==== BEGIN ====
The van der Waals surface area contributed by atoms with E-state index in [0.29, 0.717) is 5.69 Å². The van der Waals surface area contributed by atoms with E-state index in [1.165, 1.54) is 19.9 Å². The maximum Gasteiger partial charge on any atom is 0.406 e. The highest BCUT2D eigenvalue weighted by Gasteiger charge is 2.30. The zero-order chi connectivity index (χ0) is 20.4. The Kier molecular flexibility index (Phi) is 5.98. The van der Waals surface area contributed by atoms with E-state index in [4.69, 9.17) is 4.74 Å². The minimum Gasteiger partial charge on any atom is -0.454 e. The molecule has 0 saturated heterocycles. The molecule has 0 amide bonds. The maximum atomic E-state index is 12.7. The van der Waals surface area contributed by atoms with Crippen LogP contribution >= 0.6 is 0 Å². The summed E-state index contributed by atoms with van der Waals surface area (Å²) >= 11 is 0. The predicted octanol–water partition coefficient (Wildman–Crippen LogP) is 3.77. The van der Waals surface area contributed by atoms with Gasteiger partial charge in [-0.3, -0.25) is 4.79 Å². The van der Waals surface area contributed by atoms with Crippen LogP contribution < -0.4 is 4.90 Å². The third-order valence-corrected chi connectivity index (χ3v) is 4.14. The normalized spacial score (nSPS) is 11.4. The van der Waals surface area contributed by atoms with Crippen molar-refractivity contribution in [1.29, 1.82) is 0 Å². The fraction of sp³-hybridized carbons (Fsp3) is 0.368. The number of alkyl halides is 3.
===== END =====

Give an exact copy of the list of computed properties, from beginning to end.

The van der Waals surface area contributed by atoms with E-state index in [0.29, 0.717) is 5.69 Å². The van der Waals surface area contributed by atoms with E-state index in [1.165, 1.54) is 19.9 Å². The maximum Gasteiger partial charge on any atom is 0.406 e. The highest BCUT2D eigenvalue weighted by Gasteiger charge is 2.30. The zero-order chi connectivity index (χ0) is 20.4. The Kier molecular flexibility index (Phi) is 5.98. The van der Waals surface area contributed by atoms with E-state index in [4.69, 9.17) is 4.74 Å². The minimum Gasteiger partial charge on any atom is -0.454 e. The molecule has 0 saturated heterocycles. The molecule has 0 amide bonds. The maximum atomic E-state index is 12.7. The van der Waals surface area contributed by atoms with Crippen LogP contribution >= 0.6 is 0 Å². The summed E-state index contributed by atoms with van der Waals surface area (Å²) >= 11 is 0. The predicted octanol–water partition coefficient (Wildman–Crippen LogP) is 3.77. The van der Waals surface area contributed by atoms with Gasteiger partial charge in [-0.3, -0.25) is 4.79 Å². The van der Waals surface area contributed by atoms with Crippen LogP contribution < -0.4 is 4.90 Å². The third-order valence-corrected chi connectivity index (χ3v) is 4.14. The normalized spacial score (nSPS) is 11.4. The van der Waals surface area contributed by atoms with Crippen molar-refractivity contribution in [1.29, 1.82) is 0 Å². The fraction of sp³-hybridized carbons (Fsp3) is 0.368. The number of alkyl halides is 3.